Before the pictures, one last note for anyone considering this... The foam does not adhere well to the glass. In many sections it has pulled away and created cavities. I'm very glad that I did not use this as structural support. All of my rockwork is self supported, the foam is only to fill gaps! The silicone was also essential for sealing things up, otherwise they would have been MORE LIKELY to get stuck behind the rock (and foam).

I'm VERY pleased with the final product. The fish have already been exploring nearly every one of the caves and even the timid fish is out in the open now that it knows it can retreat to within a few inches of any place it may be swimming. Also, I couldn't help myself... I created two caves that have a window for me to look into from outside the tank. I've already seen one of my gobies hanging out in one! By the way, the fish are already in there, I've included several pounds of rock from the previous build in the sump, along with several pounds of sand from it. I didn't have much of a choice given the circumstances anyway. Coral will wait for 4-5 weeks as I run with lights out during initial setup.

Please let me know what you guys think. Would you have done anything differently?

P.S. I did get a PAR meter. I'm not losing anymore coral in this tank because of incorrect placement. I spent less on that meter than I've lost in coral over the years.

Link to video - Pictures don't do it justice and don't show the depth: Short Clip

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World Wide Corals
Reef Chasers Aquaculture

MnFish1

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1. Your original tank did not look like NSA - or am I looking the Wong pictures.
2. I disagree completely with the 'debate' - since - its your aquarium. - and if you are growing corals - they will grow in where they want - and NSA quickly becomes filled with coral.
 
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Neuratox

Neuratox

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1. Your original tank did not look like NSA - or am I looking the Wong pictures.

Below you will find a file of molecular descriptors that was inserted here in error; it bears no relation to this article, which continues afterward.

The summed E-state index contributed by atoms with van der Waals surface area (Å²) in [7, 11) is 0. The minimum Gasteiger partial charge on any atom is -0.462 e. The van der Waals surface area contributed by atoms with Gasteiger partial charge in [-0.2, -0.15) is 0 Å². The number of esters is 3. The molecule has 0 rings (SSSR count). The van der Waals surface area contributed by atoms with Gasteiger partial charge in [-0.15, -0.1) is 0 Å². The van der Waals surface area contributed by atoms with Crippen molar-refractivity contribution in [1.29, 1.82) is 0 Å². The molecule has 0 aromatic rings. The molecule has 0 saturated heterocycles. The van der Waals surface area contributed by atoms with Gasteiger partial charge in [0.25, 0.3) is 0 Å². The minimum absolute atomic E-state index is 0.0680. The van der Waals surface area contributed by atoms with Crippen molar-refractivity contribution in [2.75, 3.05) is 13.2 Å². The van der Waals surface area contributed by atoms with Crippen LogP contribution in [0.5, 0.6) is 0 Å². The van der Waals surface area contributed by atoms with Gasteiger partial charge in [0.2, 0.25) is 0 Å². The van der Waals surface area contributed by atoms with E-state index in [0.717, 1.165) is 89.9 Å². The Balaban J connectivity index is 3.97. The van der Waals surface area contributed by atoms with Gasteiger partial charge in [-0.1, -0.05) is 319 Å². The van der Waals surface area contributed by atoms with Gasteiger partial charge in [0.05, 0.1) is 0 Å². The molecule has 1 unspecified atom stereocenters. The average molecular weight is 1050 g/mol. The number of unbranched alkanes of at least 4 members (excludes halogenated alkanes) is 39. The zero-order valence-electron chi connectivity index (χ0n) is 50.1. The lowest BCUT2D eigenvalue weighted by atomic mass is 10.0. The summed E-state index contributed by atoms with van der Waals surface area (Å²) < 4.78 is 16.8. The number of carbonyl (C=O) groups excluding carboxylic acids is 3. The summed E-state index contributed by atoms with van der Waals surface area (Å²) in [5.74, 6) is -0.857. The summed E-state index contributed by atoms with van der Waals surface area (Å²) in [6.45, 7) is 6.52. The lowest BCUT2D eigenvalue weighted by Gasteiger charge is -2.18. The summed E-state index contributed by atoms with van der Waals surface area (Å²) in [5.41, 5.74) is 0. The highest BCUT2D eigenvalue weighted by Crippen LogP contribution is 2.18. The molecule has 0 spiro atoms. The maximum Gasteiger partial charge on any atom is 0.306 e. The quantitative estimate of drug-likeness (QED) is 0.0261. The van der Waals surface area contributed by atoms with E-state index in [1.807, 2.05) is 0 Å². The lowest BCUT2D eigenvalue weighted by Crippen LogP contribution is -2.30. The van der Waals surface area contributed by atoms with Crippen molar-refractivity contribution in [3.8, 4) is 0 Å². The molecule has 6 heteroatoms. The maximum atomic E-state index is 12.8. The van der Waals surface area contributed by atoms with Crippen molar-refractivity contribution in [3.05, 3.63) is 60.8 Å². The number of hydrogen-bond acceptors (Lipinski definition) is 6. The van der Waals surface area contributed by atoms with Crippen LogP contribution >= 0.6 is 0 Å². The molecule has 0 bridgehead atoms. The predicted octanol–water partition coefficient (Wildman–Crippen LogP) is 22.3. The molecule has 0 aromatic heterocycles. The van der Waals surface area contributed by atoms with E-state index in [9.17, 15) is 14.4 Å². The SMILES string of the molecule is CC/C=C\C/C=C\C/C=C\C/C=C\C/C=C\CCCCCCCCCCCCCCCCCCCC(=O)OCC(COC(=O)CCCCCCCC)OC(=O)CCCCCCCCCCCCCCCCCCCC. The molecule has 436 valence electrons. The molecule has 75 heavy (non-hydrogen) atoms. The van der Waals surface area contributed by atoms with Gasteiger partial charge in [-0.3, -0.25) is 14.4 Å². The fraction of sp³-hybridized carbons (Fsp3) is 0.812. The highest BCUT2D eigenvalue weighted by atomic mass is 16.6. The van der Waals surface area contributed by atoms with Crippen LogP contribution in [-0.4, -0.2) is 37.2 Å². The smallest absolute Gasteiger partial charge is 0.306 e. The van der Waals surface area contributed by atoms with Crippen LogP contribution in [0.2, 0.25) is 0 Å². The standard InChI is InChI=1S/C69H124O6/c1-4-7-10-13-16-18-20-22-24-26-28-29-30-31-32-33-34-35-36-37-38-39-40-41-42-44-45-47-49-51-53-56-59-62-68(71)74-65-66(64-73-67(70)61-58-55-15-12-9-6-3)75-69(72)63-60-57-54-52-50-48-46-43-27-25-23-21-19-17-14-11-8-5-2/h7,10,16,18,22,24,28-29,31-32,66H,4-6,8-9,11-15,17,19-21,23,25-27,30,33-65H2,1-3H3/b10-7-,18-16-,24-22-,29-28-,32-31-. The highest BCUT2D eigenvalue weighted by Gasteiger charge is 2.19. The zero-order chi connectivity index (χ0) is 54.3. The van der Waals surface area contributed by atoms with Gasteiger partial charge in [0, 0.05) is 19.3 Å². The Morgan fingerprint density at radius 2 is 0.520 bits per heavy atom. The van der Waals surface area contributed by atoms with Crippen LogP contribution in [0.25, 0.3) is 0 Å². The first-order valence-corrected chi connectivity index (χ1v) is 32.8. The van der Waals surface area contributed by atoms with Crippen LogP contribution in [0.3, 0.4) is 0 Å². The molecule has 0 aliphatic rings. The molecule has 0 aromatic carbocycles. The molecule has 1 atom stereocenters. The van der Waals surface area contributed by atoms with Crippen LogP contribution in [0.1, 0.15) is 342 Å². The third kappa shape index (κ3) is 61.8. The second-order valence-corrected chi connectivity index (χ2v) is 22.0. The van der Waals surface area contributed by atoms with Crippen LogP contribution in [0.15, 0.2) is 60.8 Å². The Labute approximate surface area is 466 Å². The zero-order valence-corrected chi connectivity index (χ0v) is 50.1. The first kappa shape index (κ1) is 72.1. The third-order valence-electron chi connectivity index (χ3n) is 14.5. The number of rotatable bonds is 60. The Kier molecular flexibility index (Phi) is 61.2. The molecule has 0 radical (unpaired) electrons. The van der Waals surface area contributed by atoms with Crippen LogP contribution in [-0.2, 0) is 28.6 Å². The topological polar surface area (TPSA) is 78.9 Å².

2. I disagree completely with the 'debate' - since - its your aquarium. - and if you are growing corals - they will grow in where they want - and NSA quickly becomes filled with coral.
Unfortunatley, the coral in my NSA hadn't grown much at all in 2 years. I'm sure it was operator error though. Things I hope to address this time around.
 
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Neuratox

Neuratox

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its funny because, im actually switching to nsa, from big boulders in the tank
Haha. I'm sure I'll get the itch to try something different in a few years. At that point hopefully I'll get a new tank rather than have to restart.
 
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Neuratox

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An update:
Went through a terrible fight with dinoflagellates. Started with Amphidinium and as I out competed those by increaseing phosphate and nitrate in addition to diatoms via silicon dosing I started to see an increasing population of Ostreopsis. Within 2 days of identifying massive populations of Ostreopsis I ordered a UV sterilizer. I continued to monitor phosphates and nitrates while maintaining a slowly increasing dosage of silicon (10mL per day at the end). I installed the UV sterilizer the day that it arrived and started a 36 hour blackout after thoroughly scrapping as much of the rockwork as possible using a brush that I got from BattleCorals. About 24 hours in I did another rock cleaning (at this point I noticed there was already a significant difference). When I ended the blackout the tank looked incredible! Here is a picture I took this evening to show the progress and my success in beating not just one, but TWO types of dino with this approach!

I'm still loving the way I made the rockwork seem as if it projects out of the glass. I was quite pleased when a friend visited last month and commented that it looked as if I used a laser to cut out a section of reef. :cool:

I included a picture to try to show the cove in the back. The fish seem to LOVE that area - they all sleep back there and the clowns have started hosting in the duncans.

Finally can stop stressing and just enjoy the tank!